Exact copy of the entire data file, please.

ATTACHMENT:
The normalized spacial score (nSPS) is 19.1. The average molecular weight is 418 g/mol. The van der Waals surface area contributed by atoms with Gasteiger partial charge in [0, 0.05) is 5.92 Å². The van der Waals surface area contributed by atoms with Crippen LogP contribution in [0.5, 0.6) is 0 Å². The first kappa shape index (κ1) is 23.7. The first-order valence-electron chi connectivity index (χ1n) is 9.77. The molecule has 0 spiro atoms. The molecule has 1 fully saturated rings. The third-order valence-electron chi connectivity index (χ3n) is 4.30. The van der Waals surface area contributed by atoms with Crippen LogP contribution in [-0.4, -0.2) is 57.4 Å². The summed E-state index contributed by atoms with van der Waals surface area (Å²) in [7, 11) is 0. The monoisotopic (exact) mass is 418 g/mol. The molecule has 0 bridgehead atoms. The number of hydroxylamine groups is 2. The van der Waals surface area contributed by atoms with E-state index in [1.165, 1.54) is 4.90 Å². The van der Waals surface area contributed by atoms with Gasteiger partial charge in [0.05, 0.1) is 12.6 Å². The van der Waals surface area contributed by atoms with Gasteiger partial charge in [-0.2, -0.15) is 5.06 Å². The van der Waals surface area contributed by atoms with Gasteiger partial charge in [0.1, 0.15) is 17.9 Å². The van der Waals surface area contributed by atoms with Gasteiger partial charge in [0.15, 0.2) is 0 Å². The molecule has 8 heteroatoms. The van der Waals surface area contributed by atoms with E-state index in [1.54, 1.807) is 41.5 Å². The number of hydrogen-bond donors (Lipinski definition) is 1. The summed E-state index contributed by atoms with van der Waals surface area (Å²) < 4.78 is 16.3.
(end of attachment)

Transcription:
The normalized spacial score (nSPS) is 19.1. The average molecular weight is 418 g/mol. The van der Waals surface area contributed by atoms with Gasteiger partial charge in [0, 0.05) is 5.92 Å². The van der Waals surface area contributed by atoms with Crippen LogP contribution in [0.5, 0.6) is 0 Å². The first kappa shape index (κ1) is 23.7. The first-order valence-electron chi connectivity index (χ1n) is 9.77. The molecule has 0 spiro atoms. The molecule has 1 fully saturated rings. The third-order valence-electron chi connectivity index (χ3n) is 4.30. The van der Waals surface area contributed by atoms with Crippen LogP contribution in [-0.4, -0.2) is 57.4 Å². The summed E-state index contributed by atoms with van der Waals surface area (Å²) in [7, 11) is 0. The monoisotopic (exact) mass is 418 g/mol. The molecule has 0 bridgehead atoms. The number of hydroxylamine groups is 2. The van der Waals surface area contributed by atoms with E-state index in [1.165, 1.54) is 4.90 Å². The van der Waals surface area contributed by atoms with Gasteiger partial charge in [0.05, 0.1) is 12.6 Å². The van der Waals surface area contributed by atoms with Gasteiger partial charge in [-0.2, -0.15) is 5.06 Å². The van der Waals surface area contributed by atoms with Gasteiger partial charge in [0.1, 0.15) is 17.9 Å². The van der Waals surface area contributed by atoms with Gasteiger partial charge in [0.15, 0.2) is 0 Å². The molecule has 8 heteroatoms. The van der Waals surface area contributed by atoms with E-state index in [1.54, 1.807) is 41.5 Å². The number of hydrogen-bond donors (Lipinski definition) is 1. The summed E-state index contributed by atoms with van der Waals surface area (Å²) < 4.78 is 16.3.